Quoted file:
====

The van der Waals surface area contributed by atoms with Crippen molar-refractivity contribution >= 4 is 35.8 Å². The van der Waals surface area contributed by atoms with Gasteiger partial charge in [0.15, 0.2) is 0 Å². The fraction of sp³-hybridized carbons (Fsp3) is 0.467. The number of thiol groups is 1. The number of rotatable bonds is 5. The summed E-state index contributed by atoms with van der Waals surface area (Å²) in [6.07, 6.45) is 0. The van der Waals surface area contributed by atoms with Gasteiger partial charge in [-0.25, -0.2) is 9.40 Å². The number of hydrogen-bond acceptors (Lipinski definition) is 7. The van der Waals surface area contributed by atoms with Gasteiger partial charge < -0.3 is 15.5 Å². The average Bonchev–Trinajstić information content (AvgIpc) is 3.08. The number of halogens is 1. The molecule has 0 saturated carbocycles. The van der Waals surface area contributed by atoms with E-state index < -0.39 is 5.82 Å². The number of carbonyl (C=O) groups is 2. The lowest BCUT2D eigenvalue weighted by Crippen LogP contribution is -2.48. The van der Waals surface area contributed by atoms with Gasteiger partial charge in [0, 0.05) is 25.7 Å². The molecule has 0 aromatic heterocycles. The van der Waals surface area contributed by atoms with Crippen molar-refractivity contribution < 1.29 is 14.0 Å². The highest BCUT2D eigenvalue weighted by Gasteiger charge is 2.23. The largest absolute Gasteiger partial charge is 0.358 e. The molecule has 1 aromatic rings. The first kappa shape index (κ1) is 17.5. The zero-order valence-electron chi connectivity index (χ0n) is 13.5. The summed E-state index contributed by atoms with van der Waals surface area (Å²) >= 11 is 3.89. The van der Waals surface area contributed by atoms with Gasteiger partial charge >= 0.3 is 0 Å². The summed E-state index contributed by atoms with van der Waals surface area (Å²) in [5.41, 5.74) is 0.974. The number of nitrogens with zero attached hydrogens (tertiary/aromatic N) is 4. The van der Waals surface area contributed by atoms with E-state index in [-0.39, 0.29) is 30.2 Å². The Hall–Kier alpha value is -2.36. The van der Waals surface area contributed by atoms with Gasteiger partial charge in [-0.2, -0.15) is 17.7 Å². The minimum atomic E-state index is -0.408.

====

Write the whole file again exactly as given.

The van der Waals surface area contributed by atoms with Crippen molar-refractivity contribution >= 4 is 35.8 Å². The van der Waals surface area contributed by atoms with Gasteiger partial charge in [0.15, 0.2) is 0 Å². The fraction of sp³-hybridized carbons (Fsp3) is 0.467. The number of thiol groups is 1. The number of rotatable bonds is 5. The summed E-state index contributed by atoms with van der Waals surface area (Å²) in [6.07, 6.45) is 0. The van der Waals surface area contributed by atoms with Gasteiger partial charge in [-0.25, -0.2) is 9.40 Å². The number of hydrogen-bond acceptors (Lipinski definition) is 7. The van der Waals surface area contributed by atoms with Gasteiger partial charge < -0.3 is 15.5 Å². The average Bonchev–Trinajstić information content (AvgIpc) is 3.08. The number of halogens is 1. The molecule has 0 saturated carbocycles. The van der Waals surface area contributed by atoms with E-state index < -0.39 is 5.82 Å². The number of carbonyl (C=O) groups is 2. The lowest BCUT2D eigenvalue weighted by Crippen LogP contribution is -2.48. The van der Waals surface area contributed by atoms with Gasteiger partial charge in [0, 0.05) is 25.7 Å². The molecule has 0 aromatic heterocycles. The van der Waals surface area contributed by atoms with Crippen molar-refractivity contribution < 1.29 is 14.0 Å². The highest BCUT2D eigenvalue weighted by Gasteiger charge is 2.23. The largest absolute Gasteiger partial charge is 0.358 e. The molecule has 1 aromatic rings. The first kappa shape index (κ1) is 17.5. The zero-order valence-electron chi connectivity index (χ0n) is 13.5. The summed E-state index contributed by atoms with van der Waals surface area (Å²) >= 11 is 3.89. The van der Waals surface area contributed by atoms with Gasteiger partial charge >= 0.3 is 0 Å². The summed E-state index contributed by atoms with van der Waals surface area (Å²) in [5.41, 5.74) is 0.974. The number of nitrogens with zero attached hydrogens (tertiary/aromatic N) is 4. The van der Waals surface area contributed by atoms with E-state index in [-0.39, 0.29) is 30.2 Å². The Hall–Kier alpha value is -2.36. The van der Waals surface area contributed by atoms with Gasteiger partial charge in [-0.2, -0.15) is 17.7 Å². The minimum atomic E-state index is -0.408.